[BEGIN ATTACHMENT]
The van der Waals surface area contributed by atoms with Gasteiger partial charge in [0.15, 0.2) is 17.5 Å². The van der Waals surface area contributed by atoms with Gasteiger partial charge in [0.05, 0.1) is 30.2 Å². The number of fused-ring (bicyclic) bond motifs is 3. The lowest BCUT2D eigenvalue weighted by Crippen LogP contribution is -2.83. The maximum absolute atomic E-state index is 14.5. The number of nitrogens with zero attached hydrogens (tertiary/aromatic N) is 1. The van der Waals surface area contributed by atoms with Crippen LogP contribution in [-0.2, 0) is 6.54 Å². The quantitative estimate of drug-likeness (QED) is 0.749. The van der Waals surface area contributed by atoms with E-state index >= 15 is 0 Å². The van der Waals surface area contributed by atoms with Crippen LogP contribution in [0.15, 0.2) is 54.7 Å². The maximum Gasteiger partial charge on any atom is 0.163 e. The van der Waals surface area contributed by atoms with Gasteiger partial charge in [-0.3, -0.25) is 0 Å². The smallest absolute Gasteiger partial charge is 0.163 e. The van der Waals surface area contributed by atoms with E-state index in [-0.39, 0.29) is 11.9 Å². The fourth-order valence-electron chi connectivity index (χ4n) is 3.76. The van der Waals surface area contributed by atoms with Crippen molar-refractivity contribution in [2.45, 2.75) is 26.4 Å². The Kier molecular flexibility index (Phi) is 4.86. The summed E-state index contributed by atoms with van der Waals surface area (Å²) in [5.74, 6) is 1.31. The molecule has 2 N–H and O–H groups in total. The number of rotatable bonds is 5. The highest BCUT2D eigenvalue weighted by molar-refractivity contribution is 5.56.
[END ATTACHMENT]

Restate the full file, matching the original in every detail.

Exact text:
The van der Waals surface area contributed by atoms with Gasteiger partial charge in [0.15, 0.2) is 17.5 Å². The van der Waals surface area contributed by atoms with Gasteiger partial charge in [0.05, 0.1) is 30.2 Å². The number of fused-ring (bicyclic) bond motifs is 3. The lowest BCUT2D eigenvalue weighted by Crippen LogP contribution is -2.83. The maximum absolute atomic E-state index is 14.5. The number of nitrogens with zero attached hydrogens (tertiary/aromatic N) is 1. The van der Waals surface area contributed by atoms with Crippen LogP contribution in [-0.2, 0) is 6.54 Å². The quantitative estimate of drug-likeness (QED) is 0.749. The van der Waals surface area contributed by atoms with E-state index >= 15 is 0 Å². The van der Waals surface area contributed by atoms with Crippen LogP contribution in [0.15, 0.2) is 54.7 Å². The maximum Gasteiger partial charge on any atom is 0.163 e. The van der Waals surface area contributed by atoms with Gasteiger partial charge in [-0.3, -0.25) is 0 Å². The smallest absolute Gasteiger partial charge is 0.163 e. The van der Waals surface area contributed by atoms with E-state index in [-0.39, 0.29) is 11.9 Å². The fourth-order valence-electron chi connectivity index (χ4n) is 3.76. The van der Waals surface area contributed by atoms with Crippen molar-refractivity contribution in [2.45, 2.75) is 26.4 Å². The Kier molecular flexibility index (Phi) is 4.86. The summed E-state index contributed by atoms with van der Waals surface area (Å²) in [5.74, 6) is 1.31. The molecule has 2 N–H and O–H groups in total. The number of rotatable bonds is 5. The highest BCUT2D eigenvalue weighted by molar-refractivity contribution is 5.56.